The only way to get rid of misconceptions about contemplation is to experience it. One who does not actually know, in his own life, the nature of this breakthrough and this awakening to a new level of reality cannot help being misled by most of the things that are said about it. For contemplation cannot be taught. It cannot even be clearly explained. It can only be hinted at, suggested, pointed to, symbolized. The more objectively and scientifically one tries to analyze it, the more he empties it of its real content, for this experience is beyond the reach of verbalization and of rationalization.
–Thomas Merton, New Seeds of Contemplation, ch. 2.
Given what I've been thinking and writing about the mindset of the philosophy of secularism, this highlights the difficulty for the dialogue between the religious/spiritual (you can't really separate them) worldview and the secular one. Perhaps, as I wrote earlier, this is for us now most vividly illustrated in the clash between the secular West and Islam. Merton is either saying something self-evidently true and only knowable by the experience of it, or he's engaging in a deceptive false truism that explicitly precludes being argued against. If conversation and argument between these two opposing views is problematic, if not impossible, and if the "conversers" are willing to using violence to protect their worldview, then do we not have a dangerous situation, an almost inevitable tragedy?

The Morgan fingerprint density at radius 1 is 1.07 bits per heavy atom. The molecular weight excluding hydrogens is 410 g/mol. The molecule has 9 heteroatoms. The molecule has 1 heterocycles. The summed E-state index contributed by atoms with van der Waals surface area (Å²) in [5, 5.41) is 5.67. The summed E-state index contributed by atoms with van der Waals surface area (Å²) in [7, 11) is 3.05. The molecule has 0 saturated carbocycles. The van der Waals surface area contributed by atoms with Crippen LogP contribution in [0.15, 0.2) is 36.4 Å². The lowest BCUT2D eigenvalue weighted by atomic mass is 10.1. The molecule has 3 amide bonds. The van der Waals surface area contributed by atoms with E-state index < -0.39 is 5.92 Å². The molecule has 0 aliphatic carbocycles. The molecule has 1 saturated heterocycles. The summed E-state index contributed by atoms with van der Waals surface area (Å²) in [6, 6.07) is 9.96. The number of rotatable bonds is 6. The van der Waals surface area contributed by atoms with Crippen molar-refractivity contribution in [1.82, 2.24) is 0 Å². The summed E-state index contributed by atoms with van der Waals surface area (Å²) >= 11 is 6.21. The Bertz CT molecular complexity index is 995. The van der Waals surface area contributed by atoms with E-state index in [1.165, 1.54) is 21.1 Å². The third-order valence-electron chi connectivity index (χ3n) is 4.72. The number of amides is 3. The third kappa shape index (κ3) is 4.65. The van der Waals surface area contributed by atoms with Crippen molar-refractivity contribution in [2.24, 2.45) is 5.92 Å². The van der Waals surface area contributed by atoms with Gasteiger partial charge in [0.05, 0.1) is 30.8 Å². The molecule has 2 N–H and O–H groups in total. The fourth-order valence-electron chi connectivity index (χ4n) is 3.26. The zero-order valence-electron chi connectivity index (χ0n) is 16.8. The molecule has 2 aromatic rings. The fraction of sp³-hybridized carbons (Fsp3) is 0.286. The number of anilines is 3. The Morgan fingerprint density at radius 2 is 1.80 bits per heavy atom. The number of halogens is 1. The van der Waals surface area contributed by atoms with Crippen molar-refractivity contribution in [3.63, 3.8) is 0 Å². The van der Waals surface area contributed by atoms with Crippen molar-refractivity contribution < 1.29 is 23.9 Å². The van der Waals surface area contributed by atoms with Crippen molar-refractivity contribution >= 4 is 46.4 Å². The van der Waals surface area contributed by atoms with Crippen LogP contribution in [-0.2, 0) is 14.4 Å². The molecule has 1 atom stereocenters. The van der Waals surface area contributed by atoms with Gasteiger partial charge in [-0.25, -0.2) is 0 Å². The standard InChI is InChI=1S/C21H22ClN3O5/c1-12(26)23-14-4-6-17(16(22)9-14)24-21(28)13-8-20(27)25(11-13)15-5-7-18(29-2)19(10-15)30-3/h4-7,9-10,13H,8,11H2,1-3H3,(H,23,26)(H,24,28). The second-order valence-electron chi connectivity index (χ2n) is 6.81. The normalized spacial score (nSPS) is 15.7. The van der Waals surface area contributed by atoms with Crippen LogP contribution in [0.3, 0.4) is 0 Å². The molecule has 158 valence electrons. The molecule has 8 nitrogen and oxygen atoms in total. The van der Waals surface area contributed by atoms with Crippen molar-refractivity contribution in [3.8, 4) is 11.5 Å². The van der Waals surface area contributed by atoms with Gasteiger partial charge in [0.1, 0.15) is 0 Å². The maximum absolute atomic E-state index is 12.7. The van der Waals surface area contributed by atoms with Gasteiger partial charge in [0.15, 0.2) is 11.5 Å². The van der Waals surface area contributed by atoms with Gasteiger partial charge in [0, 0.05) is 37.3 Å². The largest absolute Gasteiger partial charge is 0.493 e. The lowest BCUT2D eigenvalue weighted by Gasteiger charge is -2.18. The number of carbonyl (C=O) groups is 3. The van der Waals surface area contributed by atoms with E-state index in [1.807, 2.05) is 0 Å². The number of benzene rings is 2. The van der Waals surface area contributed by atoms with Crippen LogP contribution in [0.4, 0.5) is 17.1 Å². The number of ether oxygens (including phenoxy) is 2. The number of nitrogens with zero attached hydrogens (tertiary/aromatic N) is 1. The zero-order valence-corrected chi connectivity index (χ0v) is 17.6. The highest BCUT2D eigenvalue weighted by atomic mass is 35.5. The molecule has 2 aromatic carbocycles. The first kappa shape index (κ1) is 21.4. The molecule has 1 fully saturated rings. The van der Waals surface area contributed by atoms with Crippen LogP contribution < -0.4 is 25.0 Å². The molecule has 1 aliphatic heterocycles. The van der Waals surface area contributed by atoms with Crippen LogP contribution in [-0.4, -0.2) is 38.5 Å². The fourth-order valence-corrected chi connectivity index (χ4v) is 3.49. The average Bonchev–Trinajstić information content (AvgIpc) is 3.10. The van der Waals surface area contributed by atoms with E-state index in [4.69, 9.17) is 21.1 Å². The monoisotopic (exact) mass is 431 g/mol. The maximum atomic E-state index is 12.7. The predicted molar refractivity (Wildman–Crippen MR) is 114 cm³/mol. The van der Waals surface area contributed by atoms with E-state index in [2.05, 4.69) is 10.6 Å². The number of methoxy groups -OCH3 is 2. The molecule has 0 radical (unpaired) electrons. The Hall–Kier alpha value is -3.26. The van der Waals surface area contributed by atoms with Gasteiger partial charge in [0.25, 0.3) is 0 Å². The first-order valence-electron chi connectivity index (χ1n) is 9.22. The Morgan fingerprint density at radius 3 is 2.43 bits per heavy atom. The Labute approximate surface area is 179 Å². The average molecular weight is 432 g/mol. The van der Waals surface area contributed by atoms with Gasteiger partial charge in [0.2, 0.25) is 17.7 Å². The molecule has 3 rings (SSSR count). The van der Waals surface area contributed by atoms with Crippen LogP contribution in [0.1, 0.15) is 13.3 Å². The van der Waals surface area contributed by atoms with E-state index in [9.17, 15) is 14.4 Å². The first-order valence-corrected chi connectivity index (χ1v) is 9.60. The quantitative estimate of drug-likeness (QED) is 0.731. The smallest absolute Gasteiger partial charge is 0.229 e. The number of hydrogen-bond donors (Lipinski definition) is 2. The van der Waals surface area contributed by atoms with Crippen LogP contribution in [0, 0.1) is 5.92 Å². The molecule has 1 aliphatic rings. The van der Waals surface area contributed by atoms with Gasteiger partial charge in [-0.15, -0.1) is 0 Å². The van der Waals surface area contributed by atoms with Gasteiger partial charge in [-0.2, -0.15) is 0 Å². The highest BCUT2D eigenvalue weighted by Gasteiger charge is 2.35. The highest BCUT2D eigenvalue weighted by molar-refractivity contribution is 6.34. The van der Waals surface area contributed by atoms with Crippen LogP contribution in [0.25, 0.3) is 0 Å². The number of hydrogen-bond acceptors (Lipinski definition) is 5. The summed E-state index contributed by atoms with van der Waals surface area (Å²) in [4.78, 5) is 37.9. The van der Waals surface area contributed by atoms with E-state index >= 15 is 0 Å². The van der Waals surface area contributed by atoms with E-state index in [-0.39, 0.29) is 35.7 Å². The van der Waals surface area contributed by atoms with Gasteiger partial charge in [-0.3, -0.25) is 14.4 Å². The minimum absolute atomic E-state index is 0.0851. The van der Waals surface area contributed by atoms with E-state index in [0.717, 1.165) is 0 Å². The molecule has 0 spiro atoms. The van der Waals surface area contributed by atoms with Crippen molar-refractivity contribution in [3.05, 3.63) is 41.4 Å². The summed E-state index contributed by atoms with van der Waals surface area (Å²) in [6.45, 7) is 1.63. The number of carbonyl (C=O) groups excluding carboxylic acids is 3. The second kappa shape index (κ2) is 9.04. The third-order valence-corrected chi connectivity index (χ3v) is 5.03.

I can't help but notice the parallels at the Democratic convention, which despite showcasing the laudable goal of "inclusivity," has a difficult time trying to communicate – even to those who are Democratic in a lot of their opinions, but who have wider ideas of human rights that would include the unborn in issues like abortion and the harvesting of the unborn for stem cells and such. It'll be the same at the Republican convention: even the people who genuinely are concerned about the polarization of American politics can't seem to help but demonize the other party.